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Commands by flux from sorted by
Terminal - Commands by flux - 8 results
seq 1 12 | sed 1,5d ; seq 1 12 | head --lines=-5
2009-08-01 00:41:52
User: flux
Functions: head sed seq
Tags: sed tail HEAD fun
0

Strangely enough, there is no option --lines=[negative] with tail, like the head's one, so we have to use sed, which is very short and clear, you see.

Strangely more enough, skipping lines at the bottom with sed is not short nor clear. From Sed one liner :

# delete the last 10 lines of a file

$ sed -e :a -e '$d;N;2,10ba' -e 'P;D' # method 1

$ sed -n -e :a -e '1,10!{P;N;D;};N;ba' # method 2

xinit -- :1
2009-07-31 23:42:28
User: flux
Tags: ssh X X11 xinit
3

This starts a very basic X session, with just a simple xterm. You can use this xterm to launch your preferred distant session.

ssh -X john@otherbox gnome-session

Try also startkde or fluxbox or xfce4-session.

To switch between your two X servers, use CTRL+ALT+F7 and CTRL+ALT+F8.

echo $( du -sm /var/log/* | cut -f 1 ) | sed 's/ /+/g'
2009-07-31 21:42:53
User: flux
Functions: cut du echo sed
Tags: echo bc
2

When you've got a list of numbers each on its row, the ECHO command puts them on a simple line, separated by space. You can then substitute the spaces with an operator. Finally, pipe it to the BC program.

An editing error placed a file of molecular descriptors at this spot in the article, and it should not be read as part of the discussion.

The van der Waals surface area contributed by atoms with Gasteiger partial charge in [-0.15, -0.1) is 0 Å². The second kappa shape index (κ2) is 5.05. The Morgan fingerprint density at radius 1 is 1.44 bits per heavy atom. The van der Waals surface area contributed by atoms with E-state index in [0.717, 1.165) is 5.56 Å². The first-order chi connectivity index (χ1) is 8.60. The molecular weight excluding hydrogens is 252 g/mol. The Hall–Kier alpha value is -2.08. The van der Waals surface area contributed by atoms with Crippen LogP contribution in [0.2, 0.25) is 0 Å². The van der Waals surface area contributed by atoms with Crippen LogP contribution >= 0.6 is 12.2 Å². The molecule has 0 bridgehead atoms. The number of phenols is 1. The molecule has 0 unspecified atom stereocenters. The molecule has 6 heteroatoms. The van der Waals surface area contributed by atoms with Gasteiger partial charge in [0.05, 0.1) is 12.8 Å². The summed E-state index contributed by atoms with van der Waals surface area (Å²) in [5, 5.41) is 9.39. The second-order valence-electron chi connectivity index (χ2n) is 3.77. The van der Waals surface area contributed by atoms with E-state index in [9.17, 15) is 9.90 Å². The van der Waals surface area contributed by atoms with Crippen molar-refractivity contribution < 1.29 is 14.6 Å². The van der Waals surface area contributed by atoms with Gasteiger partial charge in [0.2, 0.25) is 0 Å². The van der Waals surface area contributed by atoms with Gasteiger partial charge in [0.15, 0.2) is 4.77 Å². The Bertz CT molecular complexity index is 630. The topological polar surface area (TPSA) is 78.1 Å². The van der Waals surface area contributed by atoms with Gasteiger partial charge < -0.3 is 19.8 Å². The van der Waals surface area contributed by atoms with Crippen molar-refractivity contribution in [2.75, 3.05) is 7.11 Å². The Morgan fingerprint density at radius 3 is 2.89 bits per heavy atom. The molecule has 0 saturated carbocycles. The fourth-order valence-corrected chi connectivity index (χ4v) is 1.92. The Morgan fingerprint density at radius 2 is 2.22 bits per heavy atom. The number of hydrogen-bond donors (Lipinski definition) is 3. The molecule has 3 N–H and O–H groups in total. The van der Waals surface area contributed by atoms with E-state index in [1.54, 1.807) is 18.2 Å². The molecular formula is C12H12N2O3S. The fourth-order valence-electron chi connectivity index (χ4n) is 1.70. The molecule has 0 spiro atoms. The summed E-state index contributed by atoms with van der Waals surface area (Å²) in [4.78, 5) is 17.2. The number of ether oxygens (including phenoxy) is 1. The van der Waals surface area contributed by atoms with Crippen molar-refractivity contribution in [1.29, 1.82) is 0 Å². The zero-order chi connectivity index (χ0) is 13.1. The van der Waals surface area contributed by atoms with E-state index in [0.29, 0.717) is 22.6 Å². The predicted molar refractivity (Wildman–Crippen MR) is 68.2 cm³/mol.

yes '' | cat -n
ldapsearch -v -H ldap://<server> -x -D cn=<johndoe>,cn=<users>,dc=<ourdomain>,dc=<tld> -w<secret> -b ou=<lazystaff>,dc=<ourdomain>,dc=<tld> -s sub sAMAccountName=* '*' | perl -pne 's/(\d{11})\d{7}/"DATE-AD(".scalar(localtime($1-11644473600)).")"/e'
2009-04-22 00:57:34
User: flux
Functions: perl
4

When Ldapsearch queries an Active directory server, all the dates are shown using a timestamp of 18 digits. This perl regexp decodes them in a more human friendly notation. 11644473600 corresponds to some microsoft epoch.

cal 09 1752
2009-04-22 00:13:19
User: flux
Functions: cal
Tags: date fun
9

The British Government entering in the Gregorian era.

ls /home | head -64 | barcode -t 4x16 | lpr
2009-04-21 22:54:45
User: flux
Functions: head ls
Tags: printing
8

64 elements max on 16 rows, 4 cols.

GNU Barcode will adapt automagically the width and the eight of your elements to fill the page.

Standard output format is PostScript.

( cat badfile.log ; tac badfile.log | tac ) > goodfile.log
2009-04-21 22:06:05
User: flux
Functions: cat tac
15

man tac

When there is a bad block in the middle of your file, you can see its begninning with `cat' and its end with `tac'. But both commands terminates with an error. So this sequence rebuilds a new file without badblock.